Justin Delgado is husband to Kacie Doyle-Delgado, diagnosed at age 11. After more than a decade together, he considers himself to be an expert carb counter and Dexcom inserter. He graduated with his Master of Science in Finance from the University of Utah in 2013 and has been working in commercial banking since then. He attended his first Friends for Life conference in 2015 and is looking forward to volunteering with the teens.
April 30, 2001
Question from Edmond, Oklahoma, USA:
Suppose that my daughter has a perfect blood sugar at breakfast and I give her 1 unit of Humalog along with her long acting insulin like she is on, but and she isn't given the set amount of carbs at daycare. Can she bottom out and that be the reason she is to high at lunch time?
I think an easy answer to your question is not so easy. Is the “long-acting insulin” that you mention Ultralente or Lantus (insulin glargine)? Perhaps, your daughter is actually on an intermediate-acting insulin like NPH or Lente. Certainly, if she doesn’t eat well at breakfast and gets her short-acting Humalog, she could be having a non-recognized low, “bottoming out” and then experiencing rebound hyperglycemia at lunchtime.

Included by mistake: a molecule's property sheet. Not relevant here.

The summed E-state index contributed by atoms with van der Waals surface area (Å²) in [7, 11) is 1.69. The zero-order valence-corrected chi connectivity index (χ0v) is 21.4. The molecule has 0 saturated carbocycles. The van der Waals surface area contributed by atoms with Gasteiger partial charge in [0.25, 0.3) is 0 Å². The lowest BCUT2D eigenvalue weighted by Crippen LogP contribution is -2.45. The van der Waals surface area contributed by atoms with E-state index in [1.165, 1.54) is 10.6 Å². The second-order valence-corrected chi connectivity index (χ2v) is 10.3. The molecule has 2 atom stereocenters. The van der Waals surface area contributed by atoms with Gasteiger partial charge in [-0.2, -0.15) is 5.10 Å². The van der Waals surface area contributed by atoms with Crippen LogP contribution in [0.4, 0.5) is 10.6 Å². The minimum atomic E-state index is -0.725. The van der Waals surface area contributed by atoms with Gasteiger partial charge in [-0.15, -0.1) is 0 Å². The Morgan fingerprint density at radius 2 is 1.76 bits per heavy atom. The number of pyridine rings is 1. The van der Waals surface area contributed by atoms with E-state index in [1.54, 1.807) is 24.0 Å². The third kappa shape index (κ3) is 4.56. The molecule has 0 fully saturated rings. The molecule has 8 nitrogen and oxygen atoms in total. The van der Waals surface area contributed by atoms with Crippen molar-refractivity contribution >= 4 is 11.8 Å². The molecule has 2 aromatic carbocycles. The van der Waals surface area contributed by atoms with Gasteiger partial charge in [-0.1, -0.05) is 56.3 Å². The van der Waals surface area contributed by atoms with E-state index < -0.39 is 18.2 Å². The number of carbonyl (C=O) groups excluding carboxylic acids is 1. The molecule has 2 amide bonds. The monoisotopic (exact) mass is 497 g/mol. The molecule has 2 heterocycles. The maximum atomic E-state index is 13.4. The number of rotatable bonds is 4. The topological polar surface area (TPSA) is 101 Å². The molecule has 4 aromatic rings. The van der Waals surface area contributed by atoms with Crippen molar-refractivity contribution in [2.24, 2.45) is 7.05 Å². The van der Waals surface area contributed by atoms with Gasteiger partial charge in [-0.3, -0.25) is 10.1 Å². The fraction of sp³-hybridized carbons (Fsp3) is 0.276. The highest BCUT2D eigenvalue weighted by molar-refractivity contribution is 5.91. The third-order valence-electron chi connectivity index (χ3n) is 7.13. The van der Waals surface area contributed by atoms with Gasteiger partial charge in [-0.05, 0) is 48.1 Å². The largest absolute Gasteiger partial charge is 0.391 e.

However, I can think of other scenarios that could cause this as well and would best be assessed by your daughter’s diabetes team. Can you have her blood sugar checked at daycare to confirm the lows? Is she “snacking” at daycare? If so, are the carbs being counted correctly? Are they being accounted for? Have you worked out a (generally) consistent insulin/carb ratio for her Humalog dosing? While Humalog is attractive for use in a toddler, due to their eating habits (such that you can dose it after meals), it may not be lasting long enough to cover her until lunch, in which case Regular insulin might help.